Greg Clark, Tory MP and Minister for Universities, has reportedly said that students shouldn't be bothered about their profoundly large loan repayments. Why? Because if you work out how much it actually costs to repay this debt per day, it's the same as one "posh coffee", he says: about £2.22.
Presumably Clark chose his metaphor because young people are absolutely nuts about posh coffee. You know: lattes and that. Frothed-up milk. A frappuccino the size of a bucket to help wash away the feeling of gnawing dread that comes with 30-year debt.
Clark made the comments at a Royal Society science and engineering debate last month, but they were only reported by the Times today: "What that means is if you earn £30,000 as a graduate, you pay back £2.22 a day," he's reported to have said. "Now, there are people who buy cups of posh coffee for less than that, and I think people recognise that that is a phenomenal investment."
You know, those £30,000-a-year graduate jobs everyone has. Just lying around like litter on the streets, £30,000-a-year graduate jobs are. That's one thing you always hear recent graduates say: "I just wish people would stop offering me £30,000-a-year jobs! I'm already in one! They are that plentiful and easy to get!"
In reality, though, the average graduate salary falls between £18,000 and £24,000, and 47 percent of those are non-graduate jobs (boring filing; working in the kind of place that makes you clock in and out for piss breaks; making posh coffees for people who are still students). Student loan repayments kick in at 9 percent marginal rate when graduates' salaries reach £21,000, so those on the upper end of that spectrum are paying back about 60p a day. Score one of those unicorn-rare £30,000 starting graduate jobs and your monthly repayments will start at £68, every month, until 2045.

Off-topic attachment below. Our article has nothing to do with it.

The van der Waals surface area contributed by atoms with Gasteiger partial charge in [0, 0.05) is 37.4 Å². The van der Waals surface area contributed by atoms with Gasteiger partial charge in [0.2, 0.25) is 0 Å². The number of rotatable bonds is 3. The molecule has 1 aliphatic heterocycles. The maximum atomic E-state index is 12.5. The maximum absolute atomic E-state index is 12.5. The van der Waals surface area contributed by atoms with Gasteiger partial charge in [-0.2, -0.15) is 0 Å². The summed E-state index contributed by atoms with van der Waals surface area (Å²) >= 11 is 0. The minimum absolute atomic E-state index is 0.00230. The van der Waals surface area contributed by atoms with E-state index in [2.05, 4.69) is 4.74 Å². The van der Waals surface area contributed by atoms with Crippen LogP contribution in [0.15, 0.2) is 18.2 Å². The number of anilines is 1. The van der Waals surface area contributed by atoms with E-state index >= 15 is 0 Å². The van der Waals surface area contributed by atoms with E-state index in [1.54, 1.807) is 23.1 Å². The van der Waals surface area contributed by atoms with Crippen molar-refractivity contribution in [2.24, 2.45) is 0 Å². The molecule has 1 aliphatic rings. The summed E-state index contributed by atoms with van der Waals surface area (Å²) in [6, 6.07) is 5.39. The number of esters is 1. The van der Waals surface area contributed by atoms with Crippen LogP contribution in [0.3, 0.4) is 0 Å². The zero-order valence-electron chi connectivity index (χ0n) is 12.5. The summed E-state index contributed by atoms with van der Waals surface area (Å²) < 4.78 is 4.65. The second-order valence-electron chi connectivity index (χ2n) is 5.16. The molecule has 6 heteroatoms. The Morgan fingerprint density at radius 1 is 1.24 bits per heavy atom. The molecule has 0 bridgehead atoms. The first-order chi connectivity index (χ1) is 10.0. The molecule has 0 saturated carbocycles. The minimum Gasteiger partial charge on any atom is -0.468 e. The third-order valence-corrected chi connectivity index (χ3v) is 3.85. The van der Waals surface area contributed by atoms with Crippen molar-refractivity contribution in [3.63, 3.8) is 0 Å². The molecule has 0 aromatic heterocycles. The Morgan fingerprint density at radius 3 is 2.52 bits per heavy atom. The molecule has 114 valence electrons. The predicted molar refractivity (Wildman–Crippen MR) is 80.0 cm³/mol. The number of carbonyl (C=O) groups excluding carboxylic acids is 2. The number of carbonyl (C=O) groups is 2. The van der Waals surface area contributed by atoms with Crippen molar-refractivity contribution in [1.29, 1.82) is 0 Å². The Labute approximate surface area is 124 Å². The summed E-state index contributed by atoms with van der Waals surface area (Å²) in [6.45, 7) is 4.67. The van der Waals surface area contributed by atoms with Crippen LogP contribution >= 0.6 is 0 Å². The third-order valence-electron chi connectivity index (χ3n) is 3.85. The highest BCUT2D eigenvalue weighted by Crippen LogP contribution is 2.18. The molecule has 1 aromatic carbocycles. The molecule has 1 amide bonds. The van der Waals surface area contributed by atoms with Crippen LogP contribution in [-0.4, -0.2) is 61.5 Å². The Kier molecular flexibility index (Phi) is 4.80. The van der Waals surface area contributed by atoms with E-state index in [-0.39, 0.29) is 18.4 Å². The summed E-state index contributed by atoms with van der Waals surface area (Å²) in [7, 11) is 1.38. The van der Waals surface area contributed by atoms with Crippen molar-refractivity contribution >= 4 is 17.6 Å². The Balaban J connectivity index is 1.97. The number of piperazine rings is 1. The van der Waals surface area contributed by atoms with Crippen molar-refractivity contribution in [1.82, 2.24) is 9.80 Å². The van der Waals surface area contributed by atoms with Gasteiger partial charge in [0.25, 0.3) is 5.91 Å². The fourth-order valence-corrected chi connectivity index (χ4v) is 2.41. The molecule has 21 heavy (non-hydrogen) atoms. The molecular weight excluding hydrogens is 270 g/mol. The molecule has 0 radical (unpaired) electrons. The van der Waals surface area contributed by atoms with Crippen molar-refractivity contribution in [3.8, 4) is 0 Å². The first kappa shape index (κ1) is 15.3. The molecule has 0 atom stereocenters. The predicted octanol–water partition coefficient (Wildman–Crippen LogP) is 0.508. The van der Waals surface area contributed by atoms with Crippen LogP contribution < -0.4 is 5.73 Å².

It's manageable debt, but it's a lot to pay for a few photos of you looking like a dick in a mortarboard, before having to sit in front of a shiny-suited recruitment agent who doesn't understand what sociology is, begging for work. With the average student debt now standing at £43,500, current Student Loans Company projections suggest most graduates won't pay off that debt until they are in their fifties. And that's if they even start: the debt is written off after 30 years, meaning many don't pay their loan back in full. In July, a group of MPs warned that the student loans system is nearing being financially unworkable – it's estimated the government loses 45p on every £1 it loans out through the system, and tripling fees back in 2011 hasn't done much to help. Come on, guys – think about it from the government's point of view. Get a £30,000-a-year graduate job and start paying your loans back!
Shadow Business Secretary Chuka Umunna was first to go in with his studs up on Clark's comments. "These bizarre remarks from universities minister Greg Clark show just how out of touch Tory ministers are on the huge costs and debts now facing students," he said. "They demonstrate a deeply dismissive attitude towards the real concerns which students and parents have on the cost of a degree."